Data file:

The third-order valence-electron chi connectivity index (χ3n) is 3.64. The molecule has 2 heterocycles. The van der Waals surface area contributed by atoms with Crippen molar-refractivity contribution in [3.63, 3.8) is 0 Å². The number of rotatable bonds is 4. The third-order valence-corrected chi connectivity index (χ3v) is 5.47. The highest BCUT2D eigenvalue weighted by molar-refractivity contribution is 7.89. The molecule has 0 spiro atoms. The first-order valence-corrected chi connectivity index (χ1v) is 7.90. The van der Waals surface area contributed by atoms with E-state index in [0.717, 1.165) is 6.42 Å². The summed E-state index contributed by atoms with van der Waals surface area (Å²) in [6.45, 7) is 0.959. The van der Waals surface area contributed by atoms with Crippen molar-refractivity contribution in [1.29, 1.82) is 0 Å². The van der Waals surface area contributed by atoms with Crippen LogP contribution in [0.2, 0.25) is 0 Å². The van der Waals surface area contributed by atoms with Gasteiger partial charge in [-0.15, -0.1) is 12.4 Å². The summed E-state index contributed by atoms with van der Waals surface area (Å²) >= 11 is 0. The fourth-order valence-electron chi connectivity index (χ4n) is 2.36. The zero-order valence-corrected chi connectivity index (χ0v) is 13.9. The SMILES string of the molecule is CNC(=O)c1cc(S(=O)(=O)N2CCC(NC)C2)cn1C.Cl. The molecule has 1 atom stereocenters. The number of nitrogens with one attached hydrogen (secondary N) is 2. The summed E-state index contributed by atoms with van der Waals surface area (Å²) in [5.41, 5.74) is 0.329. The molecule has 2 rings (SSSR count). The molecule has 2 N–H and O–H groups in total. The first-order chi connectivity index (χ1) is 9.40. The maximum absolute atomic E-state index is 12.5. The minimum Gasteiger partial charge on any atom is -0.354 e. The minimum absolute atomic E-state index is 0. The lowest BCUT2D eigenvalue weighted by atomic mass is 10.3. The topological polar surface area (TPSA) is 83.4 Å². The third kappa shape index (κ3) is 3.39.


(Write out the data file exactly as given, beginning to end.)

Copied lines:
The third-order valence-electron chi connectivity index (χ3n) is 3.64. The molecule has 2 heterocycles. The van der Waals surface area contributed by atoms with Crippen molar-refractivity contribution in [3.63, 3.8) is 0 Å². The number of rotatable bonds is 4. The third-order valence-corrected chi connectivity index (χ3v) is 5.47. The highest BCUT2D eigenvalue weighted by molar-refractivity contribution is 7.89. The molecule has 0 spiro atoms. The first-order valence-corrected chi connectivity index (χ1v) is 7.90. The van der Waals surface area contributed by atoms with E-state index in [0.717, 1.165) is 6.42 Å². The summed E-state index contributed by atoms with van der Waals surface area (Å²) in [6.45, 7) is 0.959. The van der Waals surface area contributed by atoms with Crippen molar-refractivity contribution in [1.29, 1.82) is 0 Å². The van der Waals surface area contributed by atoms with Crippen LogP contribution in [0.2, 0.25) is 0 Å². The van der Waals surface area contributed by atoms with Gasteiger partial charge in [-0.15, -0.1) is 12.4 Å². The summed E-state index contributed by atoms with van der Waals surface area (Å²) >= 11 is 0. The fourth-order valence-electron chi connectivity index (χ4n) is 2.36. The zero-order valence-corrected chi connectivity index (χ0v) is 13.9. The SMILES string of the molecule is CNC(=O)c1cc(S(=O)(=O)N2CCC(NC)C2)cn1C.Cl. The molecule has 1 atom stereocenters. The number of nitrogens with one attached hydrogen (secondary N) is 2. The summed E-state index contributed by atoms with van der Waals surface area (Å²) in [5.41, 5.74) is 0.329. The molecule has 2 rings (SSSR count). The molecule has 2 N–H and O–H groups in total. The first-order chi connectivity index (χ1) is 9.40. The maximum absolute atomic E-state index is 12.5. The minimum Gasteiger partial charge on any atom is -0.354 e. The minimum absolute atomic E-state index is 0. The lowest BCUT2D eigenvalue weighted by atomic mass is 10.3. The topological polar surface area (TPSA) is 83.4 Å². The third kappa shape index (κ3) is 3.39.